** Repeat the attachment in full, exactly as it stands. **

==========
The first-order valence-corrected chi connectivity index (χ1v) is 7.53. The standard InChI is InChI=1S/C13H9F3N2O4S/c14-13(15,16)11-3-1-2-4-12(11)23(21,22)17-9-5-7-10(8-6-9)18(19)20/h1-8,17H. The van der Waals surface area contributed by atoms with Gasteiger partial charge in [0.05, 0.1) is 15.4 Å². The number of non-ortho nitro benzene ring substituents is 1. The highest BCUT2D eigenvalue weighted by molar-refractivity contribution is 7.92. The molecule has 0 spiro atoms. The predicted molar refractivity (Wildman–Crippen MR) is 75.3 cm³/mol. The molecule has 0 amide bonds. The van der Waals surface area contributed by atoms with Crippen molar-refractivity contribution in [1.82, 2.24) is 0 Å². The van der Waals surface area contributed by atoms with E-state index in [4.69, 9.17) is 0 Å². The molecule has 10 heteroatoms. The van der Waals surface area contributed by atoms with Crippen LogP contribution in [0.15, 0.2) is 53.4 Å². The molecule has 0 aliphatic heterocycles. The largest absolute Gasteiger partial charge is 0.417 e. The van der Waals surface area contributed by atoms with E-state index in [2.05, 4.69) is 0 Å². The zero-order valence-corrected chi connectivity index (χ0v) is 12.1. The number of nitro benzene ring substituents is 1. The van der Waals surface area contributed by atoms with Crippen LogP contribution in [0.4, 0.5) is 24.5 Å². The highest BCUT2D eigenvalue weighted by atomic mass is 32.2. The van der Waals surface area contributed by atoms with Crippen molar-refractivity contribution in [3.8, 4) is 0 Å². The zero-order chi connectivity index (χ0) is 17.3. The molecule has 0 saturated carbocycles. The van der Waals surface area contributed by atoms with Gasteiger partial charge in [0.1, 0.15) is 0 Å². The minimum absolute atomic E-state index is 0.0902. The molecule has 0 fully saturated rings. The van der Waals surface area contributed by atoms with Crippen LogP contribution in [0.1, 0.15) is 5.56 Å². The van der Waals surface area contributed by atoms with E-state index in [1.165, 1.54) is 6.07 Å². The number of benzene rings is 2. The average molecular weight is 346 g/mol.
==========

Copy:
The first-order valence-corrected chi connectivity index (χ1v) is 7.53. The standard InChI is InChI=1S/C13H9F3N2O4S/c14-13(15,16)11-3-1-2-4-12(11)23(21,22)17-9-5-7-10(8-6-9)18(19)20/h1-8,17H. The van der Waals surface area contributed by atoms with Gasteiger partial charge in [0.05, 0.1) is 15.4 Å². The number of non-ortho nitro benzene ring substituents is 1. The highest BCUT2D eigenvalue weighted by molar-refractivity contribution is 7.92. The molecule has 0 spiro atoms. The predicted molar refractivity (Wildman–Crippen MR) is 75.3 cm³/mol. The molecule has 0 amide bonds. The van der Waals surface area contributed by atoms with Crippen molar-refractivity contribution in [1.82, 2.24) is 0 Å². The van der Waals surface area contributed by atoms with E-state index in [4.69, 9.17) is 0 Å². The molecule has 10 heteroatoms. The van der Waals surface area contributed by atoms with Crippen LogP contribution in [0.15, 0.2) is 53.4 Å². The molecule has 0 aliphatic heterocycles. The largest absolute Gasteiger partial charge is 0.417 e. The van der Waals surface area contributed by atoms with E-state index in [2.05, 4.69) is 0 Å². The zero-order valence-corrected chi connectivity index (χ0v) is 12.1. The number of nitro benzene ring substituents is 1. The van der Waals surface area contributed by atoms with Crippen LogP contribution in [0.4, 0.5) is 24.5 Å². The highest BCUT2D eigenvalue weighted by atomic mass is 32.2. The van der Waals surface area contributed by atoms with Crippen molar-refractivity contribution in [3.8, 4) is 0 Å². The zero-order chi connectivity index (χ0) is 17.3. The molecule has 0 saturated carbocycles. The van der Waals surface area contributed by atoms with Gasteiger partial charge in [0.1, 0.15) is 0 Å². The minimum absolute atomic E-state index is 0.0902. The molecule has 0 fully saturated rings. The van der Waals surface area contributed by atoms with Crippen LogP contribution in [0.1, 0.15) is 5.56 Å². The van der Waals surface area contributed by atoms with E-state index in [1.165, 1.54) is 6.07 Å². The number of benzene rings is 2. The average molecular weight is 346 g/mol.